U.S. and Iranian envoys Saturday had their highest-level diplomatic contact in 29 years, but the seven-nation gathering in Geneva on Tehran's nuclear program was quickly brought to a halt by Iran's refusal to say whether it would suspend uranium enrichment.
U.S. Undersecretary of State William J. Burns joined European Union foreign policy chief Javier Solana and other diplomats in an attempt to coax Tehran, represented by Saeed Jalili, to agree to a deal aimed at negotiating an end to Iran's nuclear program.
Instead, the diplomats were left wondering whether the Islamic Republic intended to join negotiations or whether it was simply playing for time as the Bush administration winds to an end.
Solana, clearly frustrated, said at a news conference in Geneva: "We have not got a clear answer. . . . We didn't get an answer 'yes' or 'no.' "
As a result, Tehran was given another deadline of two weeks from now to provide a final answer to the group, which comprises the United States, Russia, China, Britain, France and Germany.
A senior U.S. official in Washington said the United States would press to levy additional economic and political sanctions on Tehran if it continued to delay.
"We'll have to see," said the official, who declined to be identified because of the sensitivity of the matter. "If that is the case, more things will be added to the disincentive side of the ledger in short order."
State Department spokesman Sean McCormack, also in Washington, gave a warning to Iran: "We hope the Iranian people understand that their leaders need to make a choice between cooperation, which would bring benefits to all, and confrontation, which can only lead to further isolation."
The inconclusive meeting was a setback for the Bush administration, which set aside its long-declared policy of avoiding contact with Iran until it agreed to suspend uranium enrichment. U.S. officials allege that Tehran seeks a nuclear bomb and fear that the enrichment effort will eventually give it the know-how to build one. The Iranians contend that the enrichment is for peaceful purposes.
The meeting was the most important diplomatic encounter since the 1979 Islamic Revolution between the United States and Iran, which President Bush six years ago labeled a member of an "axis of evil."
U.S. and Iranian officials have met in recent years to discuss Iraq's security, and senior diplomats have exchanged greetings from time to time in various regional meetings. But U.S. officials have maintained that isolating Iran, led by hard-line President Mahmoud Ahmadinejad, was an important point of leverage that they would be unwise to give up.
Even before the meeting, Iran's ambassador to Switzerland, Keyvan Imani, said Tehran remained opposed to suspension of enrichment, which it says is allowed it as a signatory of the Nuclear Nonproliferation Treaty.
"It is not in Iran's agenda to discuss this issue," Imani told reporters.
Jalili, Iran's nuclear negotiator, offered a more upbeat account of the meeting, saying afterward that the talks were "constructive and progressing," and that "on the manner of continuing the negotiations, we have understood better our mutual positions."
At the meeting, Burns delivered a "clear, simple message" that the United States supports the package of economic and political incentives offered by the group, backs united efforts by the six powers, and insists that Tehran suspend enrichment, McCormack said in a statement. He said that Burns held no other meeting with any Iranian officials.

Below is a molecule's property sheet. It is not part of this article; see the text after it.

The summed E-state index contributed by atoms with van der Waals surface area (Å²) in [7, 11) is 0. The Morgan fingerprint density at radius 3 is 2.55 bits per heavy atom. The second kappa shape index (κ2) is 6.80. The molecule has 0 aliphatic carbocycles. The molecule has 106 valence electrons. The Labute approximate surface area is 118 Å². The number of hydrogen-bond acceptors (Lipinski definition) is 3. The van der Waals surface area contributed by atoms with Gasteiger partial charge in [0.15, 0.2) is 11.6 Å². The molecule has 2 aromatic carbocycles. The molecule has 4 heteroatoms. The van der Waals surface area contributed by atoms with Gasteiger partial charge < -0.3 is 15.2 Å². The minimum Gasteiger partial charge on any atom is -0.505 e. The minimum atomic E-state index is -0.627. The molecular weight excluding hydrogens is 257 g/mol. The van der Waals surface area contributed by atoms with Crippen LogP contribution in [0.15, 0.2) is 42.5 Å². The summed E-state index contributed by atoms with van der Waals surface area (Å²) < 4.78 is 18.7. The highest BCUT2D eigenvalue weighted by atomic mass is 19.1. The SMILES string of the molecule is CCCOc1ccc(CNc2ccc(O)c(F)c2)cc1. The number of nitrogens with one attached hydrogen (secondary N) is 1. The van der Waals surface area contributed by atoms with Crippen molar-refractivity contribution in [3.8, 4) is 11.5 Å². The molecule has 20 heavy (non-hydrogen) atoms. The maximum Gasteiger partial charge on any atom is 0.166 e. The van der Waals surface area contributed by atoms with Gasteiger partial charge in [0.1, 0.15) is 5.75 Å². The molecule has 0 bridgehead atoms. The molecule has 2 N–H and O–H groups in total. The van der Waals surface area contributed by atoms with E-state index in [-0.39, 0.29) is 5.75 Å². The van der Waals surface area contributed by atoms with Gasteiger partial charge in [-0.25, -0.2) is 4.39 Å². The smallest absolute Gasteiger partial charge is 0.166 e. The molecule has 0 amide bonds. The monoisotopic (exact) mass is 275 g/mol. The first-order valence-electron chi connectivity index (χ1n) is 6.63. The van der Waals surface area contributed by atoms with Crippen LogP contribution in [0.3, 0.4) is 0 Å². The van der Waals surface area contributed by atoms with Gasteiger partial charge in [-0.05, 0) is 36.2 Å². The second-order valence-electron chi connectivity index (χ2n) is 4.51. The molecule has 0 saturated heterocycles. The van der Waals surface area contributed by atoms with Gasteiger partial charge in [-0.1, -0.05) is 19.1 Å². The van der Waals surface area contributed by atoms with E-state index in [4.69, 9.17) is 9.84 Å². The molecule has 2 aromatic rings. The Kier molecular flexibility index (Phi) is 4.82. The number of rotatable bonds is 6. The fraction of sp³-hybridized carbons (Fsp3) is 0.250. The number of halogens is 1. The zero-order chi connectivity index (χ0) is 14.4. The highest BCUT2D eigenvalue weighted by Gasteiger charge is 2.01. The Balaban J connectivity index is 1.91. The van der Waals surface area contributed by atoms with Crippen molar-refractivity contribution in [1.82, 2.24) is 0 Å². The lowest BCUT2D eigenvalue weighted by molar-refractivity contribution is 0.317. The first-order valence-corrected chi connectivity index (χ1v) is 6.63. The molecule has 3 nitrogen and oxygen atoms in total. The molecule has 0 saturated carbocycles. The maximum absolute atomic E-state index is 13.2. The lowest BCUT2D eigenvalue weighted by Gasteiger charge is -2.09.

The six powers have proposed an opening stage of negotiations, called "freeze for freeze," in which they would agree to not impose any further sanctions on Tehran for a six-week period if the Iranians agreed not to add to their nuclear program. During this period, the two sides would work out a framework for substantive negotiations, which would only begin once Iran suspended its uranium enrichment efforts.
Ray Takeyh, an Iran specialist at the Council on Foreign Relations, said the Iranians may feel they have a strong incentive to continue delaying on a deal because they may now think they are seeing a pattern of U.S. concessions.
From the Iranian viewpoint, Takeyh said, the American "red lines" -- nonnegotiable demands -- might appear to be disappearing so quickly they are no longer red. "They're purple, they're mauve, they're anything but red," he said.
Yet he said the Iranians may eventually agree to a "freeze for freeze" deal -- because they may believe that Bush is so weak that they could win more favorable terms from him than from his successor.
Although Europeans and Americans have described the package of potential economic and political incentives as generous, some analysts say it lacks a key element that has left Iran balking: a promise that the U.S. would renounce any plans to attempt to topple Iran's government.
"The main, main issue for Tehran is the security guarantee, and that is lacking," said Saeed Leylaz, an Iranian political analyst. "Iranian and American problems are security problems, not diplomatic ones."
The senior U.S. official emphasized that by sending Burns, Washington had hoped to accomplish several goals, including provoking a new debate among Iranians about the advantages of accepting the package of incentives, and increasing the unity of the six other nations.
Iran faces numerous economic problems that may make it seek to improve its international standing.
Tehran says it needs nuclear power for its growing population's electricity needs. Chronic summer power outages caused in part by international firms' fears of doing business with Iran have hurt Iranian commerce.
Richter reported from Washington and Daragahi from Tehran. Special correspondent Ramin Rostaghim in Tehran contributed to this report.